Oscar Profile #289: Doctors and Nurses

The heroes on the front lines of the current coronavirus pandemic are the doctors and nurses who treat the sick and dying and the scientists who race to find a new form of treatment if not a cure for the horrific disease. Films about the heroics performed by like-minded individuals of the past were quite common on the screen from the 1930s through the 1950s. Since the 1960s, however, when medical dramas became a TV staple, big screen portrayals of doctors, nurses and scientists have become exceedingly rare. With that in mind, here are ten examples of the genre from 1931 through 1955, only one of which won Oscars, although four others were at least nominated.


ARROWSMITH (1931), directed by John Ford

This was the one and only collaboration between director John Ford (The Grapes of Wrath, How Green Was My Valley) and producer Samuel Goldwyn (The Best Years of Our Lives). Sidney Howard (Dodsworth, Gone with the Wind) adapted his screenplay from the second half of the 1923 novel by Sinclair Lewis (Elmer Gantry). Ronald Colman in one of his best remembered roles is the doctor battling plague in the Caribbean, Helen Hayes is his first wife and Myrna Loy, in a drastically cut role in DVD releases of the film, is his second wife.

THE PAINTED VEIL (1934), directed by Richard Boleslawski

Richard Boleslawski (Les Misérables, The Garden of Allah) was at the top of his craft with this classy soap opera from the novel by W. Somerset Maugham (The Letter, The Razor’s Edge) in which Herbert Marshall as a crusading doctor invites his faithless wife (a sublime Greta Garbo) to join him in China in the hope that she will die from the cholera epidemic he is fighting. George Brent is Garbo’s callow lover, Jean Hersholt her father. Warner Oland and Keye Luke have featured roles. John Curran’s 2006 remake starring Naomi Watts, Edward Norton and Liev Schreiber is even better.

THE STORY OF LOUIS PASTEUR (1936), directed by William Dieterle

Filmed at the request of star Paul Muni, who was tired of playing gangsters in such films as Scarface and I Am a Fugitive from a Chain Gang, this biography of the pioneering French microbiologist who helped revolutionize both agriculture and medicine, won four of the five Oscars it was nominated for, losing only Best Picture to The Great Ziegfeld. It set off a series of biographical films at Warner Bros. which lasted a decade. Muni’s next biographical film, 1937’s The Life of Emile Zola would win the Oscar for Best Picture but Muni would have to settle for a nomination.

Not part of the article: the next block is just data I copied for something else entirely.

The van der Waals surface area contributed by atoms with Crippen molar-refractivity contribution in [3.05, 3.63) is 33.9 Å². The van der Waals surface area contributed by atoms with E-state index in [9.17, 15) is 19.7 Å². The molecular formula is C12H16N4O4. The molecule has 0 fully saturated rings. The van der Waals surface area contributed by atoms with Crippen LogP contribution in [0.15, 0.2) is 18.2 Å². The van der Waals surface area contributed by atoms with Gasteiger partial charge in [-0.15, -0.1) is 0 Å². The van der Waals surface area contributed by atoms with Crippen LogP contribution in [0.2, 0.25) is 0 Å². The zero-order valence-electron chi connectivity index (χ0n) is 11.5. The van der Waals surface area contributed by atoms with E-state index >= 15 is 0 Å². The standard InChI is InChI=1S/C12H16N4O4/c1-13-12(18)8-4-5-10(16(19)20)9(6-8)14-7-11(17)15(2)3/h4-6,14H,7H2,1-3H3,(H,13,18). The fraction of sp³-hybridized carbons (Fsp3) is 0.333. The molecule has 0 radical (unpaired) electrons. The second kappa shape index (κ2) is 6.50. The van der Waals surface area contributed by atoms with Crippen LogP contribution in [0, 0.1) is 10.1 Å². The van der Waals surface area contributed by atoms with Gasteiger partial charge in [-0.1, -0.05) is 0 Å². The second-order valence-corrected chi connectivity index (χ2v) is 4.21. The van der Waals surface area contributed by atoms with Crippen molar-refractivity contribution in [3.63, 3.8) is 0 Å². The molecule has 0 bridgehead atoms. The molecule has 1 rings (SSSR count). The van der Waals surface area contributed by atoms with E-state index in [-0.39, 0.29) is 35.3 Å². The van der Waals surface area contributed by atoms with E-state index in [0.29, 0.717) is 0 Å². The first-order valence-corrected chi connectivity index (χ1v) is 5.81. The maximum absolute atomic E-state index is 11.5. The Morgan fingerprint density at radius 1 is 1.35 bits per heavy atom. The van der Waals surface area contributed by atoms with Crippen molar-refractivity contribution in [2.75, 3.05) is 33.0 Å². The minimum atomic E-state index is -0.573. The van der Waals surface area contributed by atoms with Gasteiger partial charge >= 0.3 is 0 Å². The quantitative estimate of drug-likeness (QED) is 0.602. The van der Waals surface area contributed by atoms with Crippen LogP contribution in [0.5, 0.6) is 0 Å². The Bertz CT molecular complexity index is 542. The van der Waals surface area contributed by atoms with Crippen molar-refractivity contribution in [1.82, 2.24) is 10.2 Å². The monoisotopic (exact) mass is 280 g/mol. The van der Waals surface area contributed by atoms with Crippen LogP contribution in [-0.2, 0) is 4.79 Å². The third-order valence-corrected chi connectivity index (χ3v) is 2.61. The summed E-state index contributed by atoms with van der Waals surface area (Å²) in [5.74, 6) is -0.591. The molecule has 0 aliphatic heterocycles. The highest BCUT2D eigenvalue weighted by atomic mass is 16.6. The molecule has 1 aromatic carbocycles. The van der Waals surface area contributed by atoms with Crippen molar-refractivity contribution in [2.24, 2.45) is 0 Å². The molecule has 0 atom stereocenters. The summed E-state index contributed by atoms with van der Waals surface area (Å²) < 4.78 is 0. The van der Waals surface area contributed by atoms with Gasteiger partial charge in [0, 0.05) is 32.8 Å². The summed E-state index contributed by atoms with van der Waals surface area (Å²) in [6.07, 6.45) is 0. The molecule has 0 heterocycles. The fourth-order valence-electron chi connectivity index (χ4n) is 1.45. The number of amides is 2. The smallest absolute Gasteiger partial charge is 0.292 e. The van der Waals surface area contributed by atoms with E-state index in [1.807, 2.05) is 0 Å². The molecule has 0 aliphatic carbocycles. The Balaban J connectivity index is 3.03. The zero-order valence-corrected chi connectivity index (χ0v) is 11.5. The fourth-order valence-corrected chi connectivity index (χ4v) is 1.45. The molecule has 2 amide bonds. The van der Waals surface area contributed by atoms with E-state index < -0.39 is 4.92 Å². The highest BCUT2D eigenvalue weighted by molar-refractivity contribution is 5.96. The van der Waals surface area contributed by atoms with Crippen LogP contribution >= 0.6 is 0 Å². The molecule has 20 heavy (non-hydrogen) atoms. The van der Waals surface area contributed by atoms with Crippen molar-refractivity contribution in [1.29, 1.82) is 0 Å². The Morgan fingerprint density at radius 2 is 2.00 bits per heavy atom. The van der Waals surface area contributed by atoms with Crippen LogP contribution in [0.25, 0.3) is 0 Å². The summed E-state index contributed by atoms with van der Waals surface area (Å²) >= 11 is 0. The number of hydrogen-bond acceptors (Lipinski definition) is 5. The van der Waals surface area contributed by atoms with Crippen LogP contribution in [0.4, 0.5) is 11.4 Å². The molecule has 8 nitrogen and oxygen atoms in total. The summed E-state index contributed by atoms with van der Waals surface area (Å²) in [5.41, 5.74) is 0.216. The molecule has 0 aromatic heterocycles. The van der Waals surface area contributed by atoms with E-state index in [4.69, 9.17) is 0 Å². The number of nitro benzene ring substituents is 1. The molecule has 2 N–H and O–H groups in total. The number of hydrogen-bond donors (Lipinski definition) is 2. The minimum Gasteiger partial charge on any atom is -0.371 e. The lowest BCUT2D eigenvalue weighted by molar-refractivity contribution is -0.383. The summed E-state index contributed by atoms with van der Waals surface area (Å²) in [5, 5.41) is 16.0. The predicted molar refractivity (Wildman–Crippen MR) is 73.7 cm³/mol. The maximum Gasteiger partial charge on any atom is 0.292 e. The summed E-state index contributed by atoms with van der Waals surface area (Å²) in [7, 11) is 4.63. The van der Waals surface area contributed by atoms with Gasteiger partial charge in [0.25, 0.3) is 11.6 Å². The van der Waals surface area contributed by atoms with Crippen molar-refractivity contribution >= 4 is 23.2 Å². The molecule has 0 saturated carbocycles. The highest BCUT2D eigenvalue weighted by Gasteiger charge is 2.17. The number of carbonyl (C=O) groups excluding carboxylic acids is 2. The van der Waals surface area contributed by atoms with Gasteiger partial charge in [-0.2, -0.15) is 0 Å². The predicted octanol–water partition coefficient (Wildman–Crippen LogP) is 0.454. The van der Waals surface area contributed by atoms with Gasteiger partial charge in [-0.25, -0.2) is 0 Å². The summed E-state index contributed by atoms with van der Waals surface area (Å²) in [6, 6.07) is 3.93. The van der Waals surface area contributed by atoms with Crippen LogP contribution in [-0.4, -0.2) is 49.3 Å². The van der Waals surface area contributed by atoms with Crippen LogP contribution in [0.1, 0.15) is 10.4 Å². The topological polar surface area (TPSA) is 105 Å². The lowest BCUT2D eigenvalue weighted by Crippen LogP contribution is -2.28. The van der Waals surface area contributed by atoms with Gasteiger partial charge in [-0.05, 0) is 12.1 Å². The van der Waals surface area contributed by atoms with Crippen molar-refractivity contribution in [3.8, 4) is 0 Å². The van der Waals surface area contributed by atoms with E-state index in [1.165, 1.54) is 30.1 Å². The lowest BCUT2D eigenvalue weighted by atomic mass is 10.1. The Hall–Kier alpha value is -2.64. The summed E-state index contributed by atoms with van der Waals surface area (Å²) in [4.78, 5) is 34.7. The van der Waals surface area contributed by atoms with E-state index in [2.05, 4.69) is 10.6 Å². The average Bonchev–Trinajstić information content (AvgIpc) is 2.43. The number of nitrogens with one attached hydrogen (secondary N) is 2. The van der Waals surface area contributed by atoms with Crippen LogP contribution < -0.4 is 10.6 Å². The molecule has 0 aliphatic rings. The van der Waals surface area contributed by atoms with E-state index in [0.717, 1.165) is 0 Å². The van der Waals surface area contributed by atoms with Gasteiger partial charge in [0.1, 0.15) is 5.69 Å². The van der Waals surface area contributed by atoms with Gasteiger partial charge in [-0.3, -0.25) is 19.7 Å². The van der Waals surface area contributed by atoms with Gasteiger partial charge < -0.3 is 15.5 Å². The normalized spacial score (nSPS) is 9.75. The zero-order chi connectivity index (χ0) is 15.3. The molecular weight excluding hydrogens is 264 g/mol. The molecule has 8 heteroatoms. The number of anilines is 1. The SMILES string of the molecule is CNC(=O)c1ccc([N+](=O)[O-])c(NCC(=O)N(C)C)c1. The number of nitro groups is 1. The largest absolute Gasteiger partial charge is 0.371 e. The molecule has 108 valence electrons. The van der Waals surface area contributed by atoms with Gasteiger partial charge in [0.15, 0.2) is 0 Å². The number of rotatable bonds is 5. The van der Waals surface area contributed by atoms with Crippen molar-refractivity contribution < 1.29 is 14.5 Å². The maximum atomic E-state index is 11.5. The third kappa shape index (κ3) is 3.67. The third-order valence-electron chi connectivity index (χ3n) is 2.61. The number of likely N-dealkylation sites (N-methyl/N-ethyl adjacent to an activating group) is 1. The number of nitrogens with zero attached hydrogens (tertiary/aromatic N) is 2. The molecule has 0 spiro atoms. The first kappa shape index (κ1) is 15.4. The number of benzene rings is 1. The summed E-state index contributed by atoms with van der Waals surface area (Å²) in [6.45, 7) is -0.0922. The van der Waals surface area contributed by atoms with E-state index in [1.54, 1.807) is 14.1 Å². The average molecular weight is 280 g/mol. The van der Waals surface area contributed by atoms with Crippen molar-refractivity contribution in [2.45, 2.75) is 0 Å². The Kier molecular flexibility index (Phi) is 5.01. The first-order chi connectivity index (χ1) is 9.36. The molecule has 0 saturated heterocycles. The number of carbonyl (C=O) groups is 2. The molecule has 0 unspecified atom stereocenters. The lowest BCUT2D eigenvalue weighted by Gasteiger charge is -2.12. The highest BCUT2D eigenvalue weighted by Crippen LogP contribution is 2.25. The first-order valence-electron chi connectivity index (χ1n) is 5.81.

THE WHITE ANGEL (1936), directed by William Dieterle

With Dieterle again at the helm, Warner Bros. hoped it repeat its success of The Story of Louis Pasteur but this film designed as a showcase for Kay Francis was a disappointment at the box-office, paving the way for the studio’s biggest female star’s quick decline . It wouldn’t be long before she was reduced to playing supporting roles in other star’s films such Carole Lombard’s In Name Only. Nonetheless, Francis’ portrayal of pioneering nurse Florence Nightingale, “the lady with a lamp” was one of her best. She is given strong support from Donald Crisp, Ian Hunter, Nigel Bruce and Donald Woods.

INTERNES CAN’T TAKE MONEY (1937), directed by Alfred Santell

Barbara Stanwyck gets top billing as a recently released con looking for her missing daughter. What sets it apart from other noirish soap operas of the era are the performances of Stanwyck and Joel McCrea as a young hospital intern who helps her. His name is Jim Kildare. This Paramount film was the first screen appearance of Dr. Kildare who would become an MGM staple in the person of Lew Ayres two years later. The 1960s TV series with Richard Chamberlain in the role was one of the first of a legion of successful doctor and nurse series in the years since. Lloyd Nolan, Stanley Ridges and Lee Bowman co-star.